Level. What would the world be like without checking for level and plumb? A level makes sure that fixtures are hung perfectly vertical and horizontal. It can be used for simple jobs such as hanging a picture and as complex as checking the levels of trusses in an oak framed house. A level is an important piece of toolkit that is a must in every house. Again, these come in all different shapes and sizes and prices range from €10 to €200 and above. The difference between these two levels is the accuracy. I have fallen into the trap of buying a cheaper level and can assure you that it is now binned. There is no substitute for quality. It is quite satisfying chasing the bubble into the centre and even more so when a client picks up a level to check your work and it falls straight into the centre.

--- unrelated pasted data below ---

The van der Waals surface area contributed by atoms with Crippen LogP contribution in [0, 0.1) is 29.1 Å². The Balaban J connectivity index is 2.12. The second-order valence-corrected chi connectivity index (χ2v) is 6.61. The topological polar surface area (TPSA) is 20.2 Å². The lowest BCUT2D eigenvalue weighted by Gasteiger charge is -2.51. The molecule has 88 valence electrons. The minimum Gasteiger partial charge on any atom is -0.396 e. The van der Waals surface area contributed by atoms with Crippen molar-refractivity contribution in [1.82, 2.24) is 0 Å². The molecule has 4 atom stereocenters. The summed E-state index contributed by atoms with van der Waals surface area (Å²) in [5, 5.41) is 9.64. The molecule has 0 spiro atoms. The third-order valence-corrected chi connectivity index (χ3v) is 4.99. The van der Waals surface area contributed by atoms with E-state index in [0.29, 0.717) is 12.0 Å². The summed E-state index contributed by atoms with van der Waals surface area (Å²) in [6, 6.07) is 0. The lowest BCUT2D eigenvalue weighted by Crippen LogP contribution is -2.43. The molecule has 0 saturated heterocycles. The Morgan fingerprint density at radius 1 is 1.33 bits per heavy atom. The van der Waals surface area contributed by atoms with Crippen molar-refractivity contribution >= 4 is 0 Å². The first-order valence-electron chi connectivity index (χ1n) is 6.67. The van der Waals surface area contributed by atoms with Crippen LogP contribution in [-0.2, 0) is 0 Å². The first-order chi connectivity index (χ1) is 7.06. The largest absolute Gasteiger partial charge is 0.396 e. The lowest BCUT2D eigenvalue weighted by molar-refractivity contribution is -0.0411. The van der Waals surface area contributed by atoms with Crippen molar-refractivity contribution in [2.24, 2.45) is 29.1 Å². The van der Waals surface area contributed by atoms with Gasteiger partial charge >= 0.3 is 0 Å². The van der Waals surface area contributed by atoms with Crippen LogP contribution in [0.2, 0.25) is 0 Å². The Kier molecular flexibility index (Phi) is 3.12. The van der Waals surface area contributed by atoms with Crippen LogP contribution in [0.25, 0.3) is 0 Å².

Handsaws. The days were a carpenter would have a selection of saws for different jobs is gone. A rip saw for sawing with the grain, a cross cut saw for going against the grain, a tenon saw for bench work and a panel saw for sheet material such as plywood or chipboard. These saws would be in the carpenters toolkit for his entire career. He would hand file the teeth of the saws to sharpen them and then set them to the way he preferred. There is something honest and pure about this that seems absent from the saws you buy today. Today the saws are referred to as “throw away” saws. You use and abuse the saw, cut with the grain, across the grain, cut through branches of trees, cut through plastic, PVC and then just bin the saw afterwards. They are fantastic tools and extremely versatile. Incredibly sharp, durable, cheap and plentiful. For the traditionalists out there, you could spend €300 on three saws for different jobs but for the rest, €10 should cover it!